I believe that the Holy Spirit is a gentleman and will not impose tongues, for example, upon a denomination which does not want tongues; however, why would any denomination desire that God be limited?

If we want God to have freedom and be creative when it comes to prevenient grace, why do we restrict that freedom and creativity when it comes to sanctifying grace?

Jeffrey Sykes

I know there is limited value in defining something by what it is not, but how would we answer the question “What does a Nazarene not look like?”  I understand logical definitions should state something positively, but I wonder what kinds of things we feel comfortable rejecting out of hand as defining characteristics?

I think many times we try to answer the question, “What do you love about the Church of the Nazarene?”  That is a noble pursuit, but sometimes I think there is a place for a kind of holy anger that rejects certain kinds of behaviors in order to increase the peace. 

For example, I hate the way that infighting among some Nazarenes leaves bruised and bloody casualties (sometimes the direct object of attack and other times collateral damage).  I hate excuses that seem to patently accept this kind of violence in the Church as unavoidable.  I’m sick of the Church “eating its own young” as people honestly seek answers to questions.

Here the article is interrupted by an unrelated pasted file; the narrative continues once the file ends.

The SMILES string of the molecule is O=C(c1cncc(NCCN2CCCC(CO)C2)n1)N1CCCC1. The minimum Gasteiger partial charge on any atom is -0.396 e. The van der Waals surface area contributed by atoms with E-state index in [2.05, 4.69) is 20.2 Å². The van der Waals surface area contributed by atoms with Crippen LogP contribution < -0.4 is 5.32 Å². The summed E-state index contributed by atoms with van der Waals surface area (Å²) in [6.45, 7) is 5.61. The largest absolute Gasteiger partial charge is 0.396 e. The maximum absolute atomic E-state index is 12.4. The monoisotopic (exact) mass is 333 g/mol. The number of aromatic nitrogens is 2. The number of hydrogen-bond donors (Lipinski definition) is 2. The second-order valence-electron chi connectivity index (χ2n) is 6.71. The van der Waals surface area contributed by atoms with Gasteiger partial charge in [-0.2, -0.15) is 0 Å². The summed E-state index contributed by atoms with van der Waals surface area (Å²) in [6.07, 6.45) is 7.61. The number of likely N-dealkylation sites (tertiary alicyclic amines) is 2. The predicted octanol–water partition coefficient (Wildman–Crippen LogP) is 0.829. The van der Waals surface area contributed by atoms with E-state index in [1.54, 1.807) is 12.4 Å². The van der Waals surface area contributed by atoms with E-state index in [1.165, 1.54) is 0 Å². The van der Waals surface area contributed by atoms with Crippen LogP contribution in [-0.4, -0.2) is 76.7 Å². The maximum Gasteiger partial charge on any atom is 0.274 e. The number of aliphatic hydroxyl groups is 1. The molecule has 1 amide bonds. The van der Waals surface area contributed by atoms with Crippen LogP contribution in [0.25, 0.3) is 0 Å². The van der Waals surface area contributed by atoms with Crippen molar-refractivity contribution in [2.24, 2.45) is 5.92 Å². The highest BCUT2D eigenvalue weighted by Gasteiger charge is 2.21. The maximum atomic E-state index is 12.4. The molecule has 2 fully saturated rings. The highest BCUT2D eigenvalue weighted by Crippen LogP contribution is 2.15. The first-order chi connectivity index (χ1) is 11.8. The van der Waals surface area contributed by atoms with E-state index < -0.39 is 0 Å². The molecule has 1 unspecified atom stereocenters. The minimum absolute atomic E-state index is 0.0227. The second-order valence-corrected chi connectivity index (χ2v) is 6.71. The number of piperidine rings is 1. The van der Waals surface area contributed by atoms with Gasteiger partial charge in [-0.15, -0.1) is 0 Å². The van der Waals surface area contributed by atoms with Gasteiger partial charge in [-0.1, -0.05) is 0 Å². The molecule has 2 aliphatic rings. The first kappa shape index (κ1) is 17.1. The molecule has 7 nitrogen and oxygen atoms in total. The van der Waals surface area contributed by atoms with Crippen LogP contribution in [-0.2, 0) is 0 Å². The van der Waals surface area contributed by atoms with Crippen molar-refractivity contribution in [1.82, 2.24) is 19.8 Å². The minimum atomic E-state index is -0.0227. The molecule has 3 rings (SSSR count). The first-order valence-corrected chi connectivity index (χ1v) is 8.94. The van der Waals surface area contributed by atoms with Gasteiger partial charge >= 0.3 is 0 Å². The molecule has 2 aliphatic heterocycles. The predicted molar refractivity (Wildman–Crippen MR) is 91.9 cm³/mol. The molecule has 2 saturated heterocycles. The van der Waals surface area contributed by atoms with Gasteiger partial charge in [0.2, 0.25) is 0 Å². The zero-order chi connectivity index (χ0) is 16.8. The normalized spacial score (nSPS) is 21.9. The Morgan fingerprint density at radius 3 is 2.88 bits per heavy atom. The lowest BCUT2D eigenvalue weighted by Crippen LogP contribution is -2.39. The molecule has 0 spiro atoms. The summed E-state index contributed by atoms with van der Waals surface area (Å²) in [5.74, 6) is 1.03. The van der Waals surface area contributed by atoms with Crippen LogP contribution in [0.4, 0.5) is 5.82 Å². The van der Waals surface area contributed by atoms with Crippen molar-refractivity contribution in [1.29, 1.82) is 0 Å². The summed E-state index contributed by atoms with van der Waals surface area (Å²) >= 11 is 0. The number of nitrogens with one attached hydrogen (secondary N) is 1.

Perhaps these concerns are a diversion, and I certainly see how they line up with the positive statements you offer, but even if we cannot agree on a set of essentials which are defined positively, perhaps we can agree that certain kinds of behavior are out of bounds.

Perhaps these comments are unhelpful, but it is what percolated in my puny brain.


Michael Curry